The Maasai Era
Archaeological evidence indicates a highly sedentary way of life and a cultural commitment to a closed defensive system for both the community and their livestock during the Sirikwa era of Kalenjin prehistory. Family homesteads featured small individual family stock pens, elaborate gate-works and sentry points and houses facing into the homestead; defensive methods primarily designed to proof against individual thieves or small groups of rustlers hoping to succeed by stealth. A commitment to trade in this period is also highlighted by fact that the ancient caravan routes from the Swahili coast led to the territories of the Kalenjin ancestors.
The innovation of heavier and deadlier spears amongst the neighboring Maasai led to significant changes in methods and scale of raiding bringing about the Maasai era of the 17th and 18th centuries. The change in methods introduced by the Maasai however consisted of more than simply their possession of heavier, and more deadly spears. There were more fundamental differences of strategy, in fighting and defense and also in organization of settlements and of political life.
In the Maasai era, guarding cattle on the plateaus depended less on elaborate defenses and more on mobility and cooperation, both of these being combined with grazing and herd-management strategies. The practice of the later Kalenjin - that is, after they had abandoned the Sirikwa pattern and had ceased in effect to be Sirikwa - illustrates this change vividly. On their reduced pastures, notably on the borders of the Uasin Gishu plateau, they would when bodies of raiders approached relay the alarm from ridge to ridge, so that the herds could be combined and rushed to the cover of the forests. There, the approaches to the glades would be defended by concealed archers, and the advantage would be turned against the spears of the plains warriors.
More than any of the other sections, the Nandi and Kipsigis, in response to Maasai expansion, borrowed from the Maasai some of the traits that would distinguish them from other Kalenjin: large-scale economic dependence on herding, military organization and aggressive cattle raiding, as well as centralized religious-political leadership. The family that established the office of Orkoiyot (warlord/diviner) among both the Nandi and Kipsigis were nineteenth-century Maasai immigrants. By 1800, both the Nandi and Kipsigis were expanding at the expense of the Maasai. This process was halted in 1905 by the imposition of British colonial rule.
Resistance to British Rule
In the later decades of the 19th century, at the time when the early European explorers started advancing into the interior of Kenya, Nandi territory was a closed country. Thompson in 1883 was warned to avoid the country of the Nandi, who were known for attacks on strangers and caravans that would attempt to scale the great massif of the Mau.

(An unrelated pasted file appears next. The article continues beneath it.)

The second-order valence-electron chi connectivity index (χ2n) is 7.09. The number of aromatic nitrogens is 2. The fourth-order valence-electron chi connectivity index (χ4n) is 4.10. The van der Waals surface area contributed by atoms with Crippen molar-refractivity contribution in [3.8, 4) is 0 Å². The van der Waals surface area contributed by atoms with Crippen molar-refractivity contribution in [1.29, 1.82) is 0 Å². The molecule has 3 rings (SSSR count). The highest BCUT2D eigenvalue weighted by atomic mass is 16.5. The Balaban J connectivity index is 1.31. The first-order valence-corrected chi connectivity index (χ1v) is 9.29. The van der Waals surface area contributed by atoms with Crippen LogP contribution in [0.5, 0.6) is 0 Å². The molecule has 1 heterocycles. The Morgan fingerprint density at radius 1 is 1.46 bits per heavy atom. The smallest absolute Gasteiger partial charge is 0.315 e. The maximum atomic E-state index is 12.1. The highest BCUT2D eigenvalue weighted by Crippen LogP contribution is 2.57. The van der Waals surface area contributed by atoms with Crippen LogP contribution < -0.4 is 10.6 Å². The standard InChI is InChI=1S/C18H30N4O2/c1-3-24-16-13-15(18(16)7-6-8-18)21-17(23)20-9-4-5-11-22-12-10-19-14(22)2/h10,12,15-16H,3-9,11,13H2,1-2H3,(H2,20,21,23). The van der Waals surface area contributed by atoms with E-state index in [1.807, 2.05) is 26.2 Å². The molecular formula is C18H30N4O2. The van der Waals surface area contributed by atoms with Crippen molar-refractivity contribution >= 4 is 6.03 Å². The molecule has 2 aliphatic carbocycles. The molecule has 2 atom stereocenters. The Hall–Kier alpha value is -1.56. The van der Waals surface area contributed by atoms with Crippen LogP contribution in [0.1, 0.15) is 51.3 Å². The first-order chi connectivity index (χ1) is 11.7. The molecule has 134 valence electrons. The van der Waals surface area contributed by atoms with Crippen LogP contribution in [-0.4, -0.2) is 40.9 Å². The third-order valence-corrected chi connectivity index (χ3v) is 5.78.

Matson, in his account of the resistance, shows 'how the irresponsible actions of two British traders, Dick and West, quickly upset the precarious modus vivendi between the Nandi and incoming British'. This would cause more than a decade of conflict led on the Nandi side by Koitalel Arap Samoei, the Nandi Orkoiyot at the time.
Until the mid-20th century, the Kalenjin did not have a common name and were usually referred to as the 'Nandi-speaking tribes' by scholars and colonial administration officials.
In 1955 when Mzee Tameno, a Maasai and member of the Legislative Assembly (LEGCO) for Rift Valley, tendered his resignation, the Kalenjin presented one candidate to replace him; Daniel Toroitich arap Moi.
By 1960, concerned with the dominance of the Luo and Kikuyu, Arap Moi and Ronald Ngala formed KADU to defend the interests of the countries smaller tribes. They campaigned on a platform of majimboism (devolution) during the 1963 elections but lost to KANU. Shortly after independence in December 1963, Kenyatta convinced Moi to dissolve KADU. This was done in 1964 when KADU dissolved and joined KANU,
As with some Bantu groups, the Kalenjin and other Nilotes in the Great Lakes region have through interaction adopted many customs and practices from neighbouring Southern Cushitic groups. The latter include the age set system of social organisation, circumcision, and vocabulary.
Kalenjin also encompasses languages spoken in Tanzania (e.g., Akie) and Uganda (e.g., Kupsabiny). Due to this even broader use of the term 'Kalenjin', it was common practice in linguistic literature to refer to the languages of the Kenyan Kalenjin peoples as the Nandi languages.
Traditional way of life